The North Dakota Department of Agriculture and North Dakota State University Extension Service advise farmers to scout new conservation plantings for Palmer amaranth, a very aggressive weed that has plagued cropland production in the South and Midwest.
Palmer amaranth is a type of pigweed that has devastated crops in many states. In some areas, herbicide costs have more than doubled, while producers have not obtained complete control of the weed.
In Iowa, Minnesota and other states, Palmer amaranth recently has been found in many counties where native seed mixes used for pollinator or wildlife habitats inadvertently contained Palmer amaranth seed.
In Georgia, most cotton acres have to be hand-weeded because the weed no longer can be controlled with glyphosate.
“Landowners are encouraged to check their fields and contact the North Dakota Department of Agriculture or NDSU Extension Service if a plant is suspected to be Palmer amaranth,” says Brian Jenks, North Central Research Extension Center weed scientist. “The plant should be growing and identifiable prior to hard frosts.”
Palmer amaranth has several unique characteristics that make it hard to control. In optimum conditions, Palmer amaranth has a rapid growth rate, and can grow 2 to 3 inches per day and reach 6 to 8 feet tall. One plant can produce up to 1 million seeds.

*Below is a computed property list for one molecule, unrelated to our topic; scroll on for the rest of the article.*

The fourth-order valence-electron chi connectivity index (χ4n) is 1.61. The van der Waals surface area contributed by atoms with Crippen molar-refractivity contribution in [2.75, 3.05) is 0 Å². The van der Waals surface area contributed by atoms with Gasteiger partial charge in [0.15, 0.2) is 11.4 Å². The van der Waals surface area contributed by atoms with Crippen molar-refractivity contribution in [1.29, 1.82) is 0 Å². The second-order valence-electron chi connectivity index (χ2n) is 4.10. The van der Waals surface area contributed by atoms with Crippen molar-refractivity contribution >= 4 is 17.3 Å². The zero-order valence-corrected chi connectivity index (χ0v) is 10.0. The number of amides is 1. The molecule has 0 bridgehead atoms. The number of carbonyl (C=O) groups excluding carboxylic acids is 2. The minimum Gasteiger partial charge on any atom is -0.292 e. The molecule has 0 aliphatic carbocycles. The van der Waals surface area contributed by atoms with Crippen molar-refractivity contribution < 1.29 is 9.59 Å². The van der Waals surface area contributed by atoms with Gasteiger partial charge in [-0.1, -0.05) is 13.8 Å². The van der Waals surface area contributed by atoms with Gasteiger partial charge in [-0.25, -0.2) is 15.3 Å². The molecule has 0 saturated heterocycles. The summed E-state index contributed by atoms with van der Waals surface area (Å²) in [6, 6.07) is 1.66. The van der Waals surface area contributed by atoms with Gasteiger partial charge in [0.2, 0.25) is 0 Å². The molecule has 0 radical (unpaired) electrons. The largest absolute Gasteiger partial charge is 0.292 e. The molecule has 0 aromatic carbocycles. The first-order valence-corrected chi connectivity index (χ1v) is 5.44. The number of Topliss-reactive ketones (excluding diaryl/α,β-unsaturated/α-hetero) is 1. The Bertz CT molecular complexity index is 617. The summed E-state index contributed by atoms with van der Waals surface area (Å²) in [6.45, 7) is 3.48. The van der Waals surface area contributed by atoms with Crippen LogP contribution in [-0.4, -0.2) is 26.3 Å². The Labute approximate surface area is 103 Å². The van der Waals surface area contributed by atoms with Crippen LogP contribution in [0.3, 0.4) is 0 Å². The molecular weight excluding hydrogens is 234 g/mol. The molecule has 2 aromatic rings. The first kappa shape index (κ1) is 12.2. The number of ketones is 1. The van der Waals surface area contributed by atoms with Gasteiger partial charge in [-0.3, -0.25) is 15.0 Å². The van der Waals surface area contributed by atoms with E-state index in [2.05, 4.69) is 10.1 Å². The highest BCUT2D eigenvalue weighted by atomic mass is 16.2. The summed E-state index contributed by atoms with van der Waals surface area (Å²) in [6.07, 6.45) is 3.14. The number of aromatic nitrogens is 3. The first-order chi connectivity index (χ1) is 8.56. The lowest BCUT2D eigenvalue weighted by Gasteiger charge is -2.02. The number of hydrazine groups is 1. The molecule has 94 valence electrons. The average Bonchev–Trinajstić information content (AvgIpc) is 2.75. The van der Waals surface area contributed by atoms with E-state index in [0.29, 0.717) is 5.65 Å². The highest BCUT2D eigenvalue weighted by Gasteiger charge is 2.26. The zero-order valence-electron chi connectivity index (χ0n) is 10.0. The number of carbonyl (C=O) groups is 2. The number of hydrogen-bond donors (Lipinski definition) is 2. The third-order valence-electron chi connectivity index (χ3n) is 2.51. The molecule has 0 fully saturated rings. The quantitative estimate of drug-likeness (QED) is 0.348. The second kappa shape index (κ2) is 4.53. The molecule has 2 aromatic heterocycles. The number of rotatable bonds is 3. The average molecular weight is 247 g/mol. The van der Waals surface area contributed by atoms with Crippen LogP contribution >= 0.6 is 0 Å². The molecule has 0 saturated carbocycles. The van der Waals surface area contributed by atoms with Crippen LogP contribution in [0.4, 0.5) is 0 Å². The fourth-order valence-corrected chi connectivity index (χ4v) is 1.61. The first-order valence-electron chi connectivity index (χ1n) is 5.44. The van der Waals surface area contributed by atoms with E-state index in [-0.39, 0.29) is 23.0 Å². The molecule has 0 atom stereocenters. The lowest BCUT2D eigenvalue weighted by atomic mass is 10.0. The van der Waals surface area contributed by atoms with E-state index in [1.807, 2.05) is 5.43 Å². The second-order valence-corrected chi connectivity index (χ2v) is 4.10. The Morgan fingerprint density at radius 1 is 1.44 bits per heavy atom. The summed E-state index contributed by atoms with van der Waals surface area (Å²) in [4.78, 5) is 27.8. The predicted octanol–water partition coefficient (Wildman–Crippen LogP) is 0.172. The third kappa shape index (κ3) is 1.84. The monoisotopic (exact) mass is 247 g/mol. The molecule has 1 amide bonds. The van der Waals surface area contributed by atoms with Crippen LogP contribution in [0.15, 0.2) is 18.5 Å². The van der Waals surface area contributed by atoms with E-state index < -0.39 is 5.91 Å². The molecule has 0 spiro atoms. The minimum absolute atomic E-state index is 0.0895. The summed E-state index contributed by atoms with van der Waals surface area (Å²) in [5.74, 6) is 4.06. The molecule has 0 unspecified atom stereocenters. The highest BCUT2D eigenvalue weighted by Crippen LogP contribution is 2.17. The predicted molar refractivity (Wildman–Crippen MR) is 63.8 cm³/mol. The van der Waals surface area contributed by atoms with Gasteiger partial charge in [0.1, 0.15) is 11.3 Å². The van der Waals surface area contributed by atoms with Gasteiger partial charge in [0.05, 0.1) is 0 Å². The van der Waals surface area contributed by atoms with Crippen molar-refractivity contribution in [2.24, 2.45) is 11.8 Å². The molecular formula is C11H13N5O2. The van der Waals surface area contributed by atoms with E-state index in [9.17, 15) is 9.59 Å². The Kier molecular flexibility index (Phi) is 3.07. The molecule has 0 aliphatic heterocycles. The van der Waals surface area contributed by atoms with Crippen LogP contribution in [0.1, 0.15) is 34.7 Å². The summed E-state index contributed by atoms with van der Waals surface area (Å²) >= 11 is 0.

While most weeds have a short emergence window in the spring, Palmer amaranth can emerge throughout the growing season. One of the most troubling characteristics is that it is very prone to developing resistance to herbicides. Some populations are known to be resistant to at least five different herbicide modes of action.
Palmer amaranth’s distinguishing characteristics are:
It has very little hair on the leaves and stem, compared with redroot pigweed.
The petioles are typically as long or longer than the leaf blade.
It is dioecious, meaning it has separate male and female plants.
The female plants have spiny bracts at the leaf axils.
Flowering heads are unbranched and 1 to 2 feet long.
The heads of the female plant are sharp (spiny) to the touch, while the males heads are soft.
Given the history of Palmer amaranth in other states, learning to identify it so that new infestations can be controlled is important for farmers and agronomists, Jenks says.
“This weed is a game changer and will be controlled only by a zero-tolerance policy,” he adds. “Landowners should confirm that any purchased seed does not contain Palmer amaranth.”
For more information on Palmer amaranth, including how to identify it, go to https://www.ag.ndsu.edu/weeds.